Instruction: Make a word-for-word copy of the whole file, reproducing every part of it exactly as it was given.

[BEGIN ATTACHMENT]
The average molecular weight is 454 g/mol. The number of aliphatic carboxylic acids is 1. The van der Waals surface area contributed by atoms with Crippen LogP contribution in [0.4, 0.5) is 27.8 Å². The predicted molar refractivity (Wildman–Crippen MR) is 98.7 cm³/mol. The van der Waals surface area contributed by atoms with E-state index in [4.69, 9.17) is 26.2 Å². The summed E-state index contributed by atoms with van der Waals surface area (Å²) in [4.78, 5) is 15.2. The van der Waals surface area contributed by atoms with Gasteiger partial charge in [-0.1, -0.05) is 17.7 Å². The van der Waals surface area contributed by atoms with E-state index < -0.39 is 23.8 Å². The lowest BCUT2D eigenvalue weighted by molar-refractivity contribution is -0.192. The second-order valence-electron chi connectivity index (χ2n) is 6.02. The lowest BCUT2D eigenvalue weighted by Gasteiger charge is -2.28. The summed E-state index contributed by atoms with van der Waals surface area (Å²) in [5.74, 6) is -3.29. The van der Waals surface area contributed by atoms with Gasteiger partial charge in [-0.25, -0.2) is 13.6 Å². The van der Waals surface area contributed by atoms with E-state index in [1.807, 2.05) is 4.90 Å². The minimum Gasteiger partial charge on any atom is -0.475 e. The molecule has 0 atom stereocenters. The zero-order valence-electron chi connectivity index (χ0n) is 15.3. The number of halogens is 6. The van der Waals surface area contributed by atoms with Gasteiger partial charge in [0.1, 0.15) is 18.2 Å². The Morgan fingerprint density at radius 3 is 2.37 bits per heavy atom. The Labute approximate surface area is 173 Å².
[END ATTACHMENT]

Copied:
The average molecular weight is 454 g/mol. The number of aliphatic carboxylic acids is 1. The van der Waals surface area contributed by atoms with Crippen LogP contribution in [0.4, 0.5) is 27.8 Å². The predicted molar refractivity (Wildman–Crippen MR) is 98.7 cm³/mol. The van der Waals surface area contributed by atoms with E-state index in [4.69, 9.17) is 26.2 Å². The summed E-state index contributed by atoms with van der Waals surface area (Å²) in [4.78, 5) is 15.2. The van der Waals surface area contributed by atoms with Gasteiger partial charge in [-0.1, -0.05) is 17.7 Å². The van der Waals surface area contributed by atoms with E-state index < -0.39 is 23.8 Å². The lowest BCUT2D eigenvalue weighted by molar-refractivity contribution is -0.192. The second-order valence-electron chi connectivity index (χ2n) is 6.02. The lowest BCUT2D eigenvalue weighted by Gasteiger charge is -2.28. The summed E-state index contributed by atoms with van der Waals surface area (Å²) in [5.74, 6) is -3.29. The van der Waals surface area contributed by atoms with Gasteiger partial charge in [-0.25, -0.2) is 13.6 Å². The van der Waals surface area contributed by atoms with E-state index in [1.807, 2.05) is 4.90 Å². The minimum Gasteiger partial charge on any atom is -0.475 e. The molecule has 0 atom stereocenters. The zero-order valence-electron chi connectivity index (χ0n) is 15.3. The number of halogens is 6. The van der Waals surface area contributed by atoms with Gasteiger partial charge in [0.1, 0.15) is 18.2 Å². The Morgan fingerprint density at radius 3 is 2.37 bits per heavy atom. The Labute approximate surface area is 173 Å².